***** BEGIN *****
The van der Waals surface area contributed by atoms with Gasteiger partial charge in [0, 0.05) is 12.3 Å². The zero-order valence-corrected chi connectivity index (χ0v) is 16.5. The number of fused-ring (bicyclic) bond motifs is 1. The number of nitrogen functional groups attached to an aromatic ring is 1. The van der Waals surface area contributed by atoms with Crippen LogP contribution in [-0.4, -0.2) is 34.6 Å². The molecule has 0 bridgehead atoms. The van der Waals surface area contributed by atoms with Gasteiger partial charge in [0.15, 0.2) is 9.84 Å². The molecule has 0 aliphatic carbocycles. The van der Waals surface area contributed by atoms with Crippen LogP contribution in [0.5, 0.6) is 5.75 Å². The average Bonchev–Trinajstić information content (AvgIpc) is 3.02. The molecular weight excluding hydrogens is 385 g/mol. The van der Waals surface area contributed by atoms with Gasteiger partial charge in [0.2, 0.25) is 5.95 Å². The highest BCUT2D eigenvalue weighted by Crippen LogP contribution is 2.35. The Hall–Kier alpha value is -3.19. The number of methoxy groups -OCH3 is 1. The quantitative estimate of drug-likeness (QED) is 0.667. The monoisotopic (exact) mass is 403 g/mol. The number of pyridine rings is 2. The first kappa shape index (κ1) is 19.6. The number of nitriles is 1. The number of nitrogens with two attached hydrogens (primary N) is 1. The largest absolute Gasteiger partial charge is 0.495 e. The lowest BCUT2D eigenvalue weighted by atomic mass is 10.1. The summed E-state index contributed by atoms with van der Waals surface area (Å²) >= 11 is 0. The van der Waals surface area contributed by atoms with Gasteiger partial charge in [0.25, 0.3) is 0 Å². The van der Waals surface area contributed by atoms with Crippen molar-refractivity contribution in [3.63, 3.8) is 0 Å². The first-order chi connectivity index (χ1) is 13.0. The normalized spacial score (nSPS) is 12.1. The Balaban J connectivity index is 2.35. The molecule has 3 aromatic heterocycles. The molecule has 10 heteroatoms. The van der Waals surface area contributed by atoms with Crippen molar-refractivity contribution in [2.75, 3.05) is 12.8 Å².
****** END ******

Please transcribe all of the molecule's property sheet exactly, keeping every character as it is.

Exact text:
The van der Waals surface area contributed by atoms with Gasteiger partial charge in [0, 0.05) is 12.3 Å². The zero-order valence-corrected chi connectivity index (χ0v) is 16.5. The number of fused-ring (bicyclic) bond motifs is 1. The number of nitrogen functional groups attached to an aromatic ring is 1. The van der Waals surface area contributed by atoms with Crippen LogP contribution in [-0.4, -0.2) is 34.6 Å². The molecule has 0 bridgehead atoms. The van der Waals surface area contributed by atoms with Gasteiger partial charge in [0.15, 0.2) is 9.84 Å². The molecule has 0 aliphatic carbocycles. The van der Waals surface area contributed by atoms with Crippen LogP contribution in [0.5, 0.6) is 5.75 Å². The average Bonchev–Trinajstić information content (AvgIpc) is 3.02. The molecular weight excluding hydrogens is 385 g/mol. The van der Waals surface area contributed by atoms with Gasteiger partial charge in [0.2, 0.25) is 5.95 Å². The highest BCUT2D eigenvalue weighted by Crippen LogP contribution is 2.35. The Hall–Kier alpha value is -3.19. The number of methoxy groups -OCH3 is 1. The quantitative estimate of drug-likeness (QED) is 0.667. The monoisotopic (exact) mass is 403 g/mol. The number of pyridine rings is 2. The first kappa shape index (κ1) is 19.6. The number of nitriles is 1. The number of nitrogens with two attached hydrogens (primary N) is 1. The largest absolute Gasteiger partial charge is 0.495 e. The lowest BCUT2D eigenvalue weighted by atomic mass is 10.1. The summed E-state index contributed by atoms with van der Waals surface area (Å²) >= 11 is 0. The van der Waals surface area contributed by atoms with Gasteiger partial charge in [0.25, 0.3) is 0 Å². The van der Waals surface area contributed by atoms with Crippen molar-refractivity contribution in [3.63, 3.8) is 0 Å². The first-order chi connectivity index (χ1) is 13.0. The normalized spacial score (nSPS) is 12.1. The Balaban J connectivity index is 2.35. The molecule has 3 aromatic heterocycles. The molecule has 10 heteroatoms. The van der Waals surface area contributed by atoms with Crippen molar-refractivity contribution in [2.75, 3.05) is 12.8 Å².